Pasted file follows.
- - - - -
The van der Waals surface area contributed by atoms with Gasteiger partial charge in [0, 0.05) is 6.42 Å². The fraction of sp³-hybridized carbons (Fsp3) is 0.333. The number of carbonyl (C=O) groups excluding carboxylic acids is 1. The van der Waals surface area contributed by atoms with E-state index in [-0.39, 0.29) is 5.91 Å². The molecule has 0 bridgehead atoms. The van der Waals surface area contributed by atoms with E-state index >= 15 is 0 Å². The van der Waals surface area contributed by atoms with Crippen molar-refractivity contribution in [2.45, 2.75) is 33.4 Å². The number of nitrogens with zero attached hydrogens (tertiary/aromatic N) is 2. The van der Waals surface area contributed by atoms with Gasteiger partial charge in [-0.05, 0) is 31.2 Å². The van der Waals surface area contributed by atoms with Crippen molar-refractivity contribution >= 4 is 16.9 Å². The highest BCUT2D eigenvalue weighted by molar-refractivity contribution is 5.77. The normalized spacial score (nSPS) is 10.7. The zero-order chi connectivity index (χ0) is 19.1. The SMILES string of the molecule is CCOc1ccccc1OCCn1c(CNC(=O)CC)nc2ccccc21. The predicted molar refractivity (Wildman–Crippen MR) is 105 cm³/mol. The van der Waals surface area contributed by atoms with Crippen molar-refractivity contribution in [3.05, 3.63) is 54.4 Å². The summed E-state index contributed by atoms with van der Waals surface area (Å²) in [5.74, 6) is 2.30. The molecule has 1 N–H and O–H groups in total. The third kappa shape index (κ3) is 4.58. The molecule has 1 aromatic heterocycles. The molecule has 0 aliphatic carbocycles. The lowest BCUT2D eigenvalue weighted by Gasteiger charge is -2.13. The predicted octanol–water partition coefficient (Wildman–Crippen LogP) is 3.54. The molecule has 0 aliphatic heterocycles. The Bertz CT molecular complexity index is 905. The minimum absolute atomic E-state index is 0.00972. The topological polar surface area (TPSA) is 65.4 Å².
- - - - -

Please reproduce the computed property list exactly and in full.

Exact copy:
The van der Waals surface area contributed by atoms with Gasteiger partial charge in [0, 0.05) is 6.42 Å². The fraction of sp³-hybridized carbons (Fsp3) is 0.333. The number of carbonyl (C=O) groups excluding carboxylic acids is 1. The van der Waals surface area contributed by atoms with E-state index in [-0.39, 0.29) is 5.91 Å². The molecule has 0 bridgehead atoms. The van der Waals surface area contributed by atoms with E-state index >= 15 is 0 Å². The van der Waals surface area contributed by atoms with Crippen molar-refractivity contribution in [2.45, 2.75) is 33.4 Å². The number of nitrogens with zero attached hydrogens (tertiary/aromatic N) is 2. The van der Waals surface area contributed by atoms with Gasteiger partial charge in [-0.05, 0) is 31.2 Å². The van der Waals surface area contributed by atoms with Crippen molar-refractivity contribution >= 4 is 16.9 Å². The highest BCUT2D eigenvalue weighted by molar-refractivity contribution is 5.77. The normalized spacial score (nSPS) is 10.7. The zero-order chi connectivity index (χ0) is 19.1. The SMILES string of the molecule is CCOc1ccccc1OCCn1c(CNC(=O)CC)nc2ccccc21. The predicted molar refractivity (Wildman–Crippen MR) is 105 cm³/mol. The van der Waals surface area contributed by atoms with Crippen molar-refractivity contribution in [3.05, 3.63) is 54.4 Å². The summed E-state index contributed by atoms with van der Waals surface area (Å²) in [5.74, 6) is 2.30. The molecule has 1 N–H and O–H groups in total. The third kappa shape index (κ3) is 4.58. The molecule has 1 aromatic heterocycles. The molecule has 0 aliphatic carbocycles. The lowest BCUT2D eigenvalue weighted by Gasteiger charge is -2.13. The predicted octanol–water partition coefficient (Wildman–Crippen LogP) is 3.54. The molecule has 0 aliphatic heterocycles. The Bertz CT molecular complexity index is 905. The minimum absolute atomic E-state index is 0.00972. The topological polar surface area (TPSA) is 65.4 Å².